Street preacher fined for attempt to ‘hijack’ Stampede parade
By Daryl Slade, Calgary Herald
The judge said said that when the Stampede Parade pace car passed their location, Pawlowski and his Street Church followers left the side of the road, entered the parade route, and began to walk behind the pace car as though they were leading the parade.
Photograph by: David Moll David Moll
Street Church preacher Artur Pawlowski was fined Monday for breaking a city bylaw by trying to crash the 2012 Calgary Stampede parade with a group of his parishioners.
Provincial court Judge Mark Tyndale said in sentencing Pawlowski that he did not feel it was necessary to go beyond the $200 minimum amount prescribed by the City of Calgary when it drafted the bylaw, even though the Stampede felt the preacher had “hijacked” the 2012 parade.
Tyndale said he did not believe that Pawlowski or his fellow parishioners committed the offence for any personal gain, but just to get his message across to the public.
“He agreed to move on after he was confronted,” said Tyndale. “The city police cyclists rode behind him to separate them optically from the next float, the Calgary Stampede Marching Band. Police were there to keep the peace and deal with any unforeseen incidents arising.
“Mr. Pawlowski strikes me as a man who is committed to his Charter rights, especially freedom of expression and religion, more than the intangible words written on documents.”
City prosecutor Ola Malik had sought a minimum fine of $1,000 up to $2,000. Defence lawyer Michael Bates said it did not warrant more than the specified fine.
“We’re lucky nobody was injured because of this situation,” said Malik. “This is the city’s most difficult event to arrange, thus the fine should be pushed upwards.”
Tyndale had found Pawlowski and the three others guilty in June of breaching the Calgary Municipal Traffic Bylaw, which carries a maximum fine of $10,000. The other three accused were also previously handed $200 fines and the judge felt they should not be treated differently.
In his written decision released on Friday, provincial court Judge Mark Tyndale upheld and said Pawlowski’s rights to freedom of expression may have been infringed to an extent, but Pawlowski contravened the same rights of both the Stampede and spectators at the July 6, 2012 downtown parade to kick off the Stampede.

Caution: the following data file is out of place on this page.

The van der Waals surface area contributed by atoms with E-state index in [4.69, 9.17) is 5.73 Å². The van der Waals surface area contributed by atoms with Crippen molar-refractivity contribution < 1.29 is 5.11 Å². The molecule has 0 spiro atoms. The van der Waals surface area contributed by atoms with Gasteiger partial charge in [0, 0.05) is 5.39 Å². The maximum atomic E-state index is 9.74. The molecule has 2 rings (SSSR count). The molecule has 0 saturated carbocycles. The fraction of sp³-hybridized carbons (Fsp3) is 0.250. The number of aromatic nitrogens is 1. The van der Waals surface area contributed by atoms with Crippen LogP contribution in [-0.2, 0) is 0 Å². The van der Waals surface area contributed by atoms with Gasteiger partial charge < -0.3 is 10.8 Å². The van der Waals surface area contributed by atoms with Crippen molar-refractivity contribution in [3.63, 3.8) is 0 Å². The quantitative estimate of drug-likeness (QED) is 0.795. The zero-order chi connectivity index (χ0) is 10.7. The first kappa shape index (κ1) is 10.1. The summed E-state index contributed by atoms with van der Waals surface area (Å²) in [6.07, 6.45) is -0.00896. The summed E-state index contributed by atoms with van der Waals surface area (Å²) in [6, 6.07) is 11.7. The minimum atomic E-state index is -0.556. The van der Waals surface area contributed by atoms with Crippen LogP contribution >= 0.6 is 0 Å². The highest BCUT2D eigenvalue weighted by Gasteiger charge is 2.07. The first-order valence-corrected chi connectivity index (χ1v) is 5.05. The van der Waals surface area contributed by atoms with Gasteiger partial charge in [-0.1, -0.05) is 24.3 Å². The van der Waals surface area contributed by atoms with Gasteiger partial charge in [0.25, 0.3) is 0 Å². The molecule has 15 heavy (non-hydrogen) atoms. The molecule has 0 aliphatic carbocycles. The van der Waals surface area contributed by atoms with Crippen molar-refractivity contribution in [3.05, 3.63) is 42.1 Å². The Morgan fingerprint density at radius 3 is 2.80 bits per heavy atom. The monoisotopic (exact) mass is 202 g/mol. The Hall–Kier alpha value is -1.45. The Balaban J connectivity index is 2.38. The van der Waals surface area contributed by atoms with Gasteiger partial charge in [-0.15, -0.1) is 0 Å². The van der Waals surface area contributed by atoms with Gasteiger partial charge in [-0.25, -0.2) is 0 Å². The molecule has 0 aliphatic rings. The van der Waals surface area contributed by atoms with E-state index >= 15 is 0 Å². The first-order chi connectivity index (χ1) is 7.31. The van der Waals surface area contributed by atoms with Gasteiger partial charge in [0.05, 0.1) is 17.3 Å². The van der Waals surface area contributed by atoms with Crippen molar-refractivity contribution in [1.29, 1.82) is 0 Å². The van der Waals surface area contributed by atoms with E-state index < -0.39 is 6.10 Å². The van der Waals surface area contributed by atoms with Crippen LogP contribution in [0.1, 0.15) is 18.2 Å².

“No right enjoyed by Canadians, including a fundamental right such as freedom of expression, is limitless,” Tyndale said at the time in convicting Pawlowski, Jacek Mrozek, Marzena Podpryga and David Pawlowski of the same infraction.
Court heard police were called after Pawlowski and about 40 of his Street Church parishioners, dressed in medieval outfits, congregated on the north side of the parade route that July day. Five members carried shields four feet high, each with a letter spelling out ‘Jesus.’
To avoid the disruption that Pawlowski’s protestations could cause, the Stampede offered them the opportunity to join at the back of the parade.
“Pawlowski’s only response was that he would not be treated like a dog,” Tyndale said.
Tyndale said as soon as the parade began and the pace car passed their location, Pawlowski and his Street Church followers left the side of the road, entered the parade route, and began to walk behind the pace car as though they were leading the parade.
“The Calgary Stampede felt that Mr. Pawlowski and his group had ‘hijacked’ the Centenary Calgary Stampede Parade,,” the judge asserted.
The group proceeded to march in front of the parade for most of its route.
Bates had argued there was no provision in the Criminal Code that prohibits the peaceable, albeit unwanted, joining in with a parade, as long as no other criminal conduct is exhibited.
The Calgary Police Service determined Pawlowski was not committing any criminal offences that day, he said.
Malik said outside court the case “was not about rights to freedom of religion.”
“Stampede organizers have the right to carry out parades because they are granted permission. This acts as a form of expression by the Stampede, and Street Church interfered with those rights,” Malik said.
Tyndale noted Pawlowski’s determination to be a part of the parade had been a concern for several years. He has also clashed with the city over sermons via loudspeakers in inner city parks for years.
Malik said Pawlowski, who has been banned from participating in the parade, has not caused any disruptions the past two years.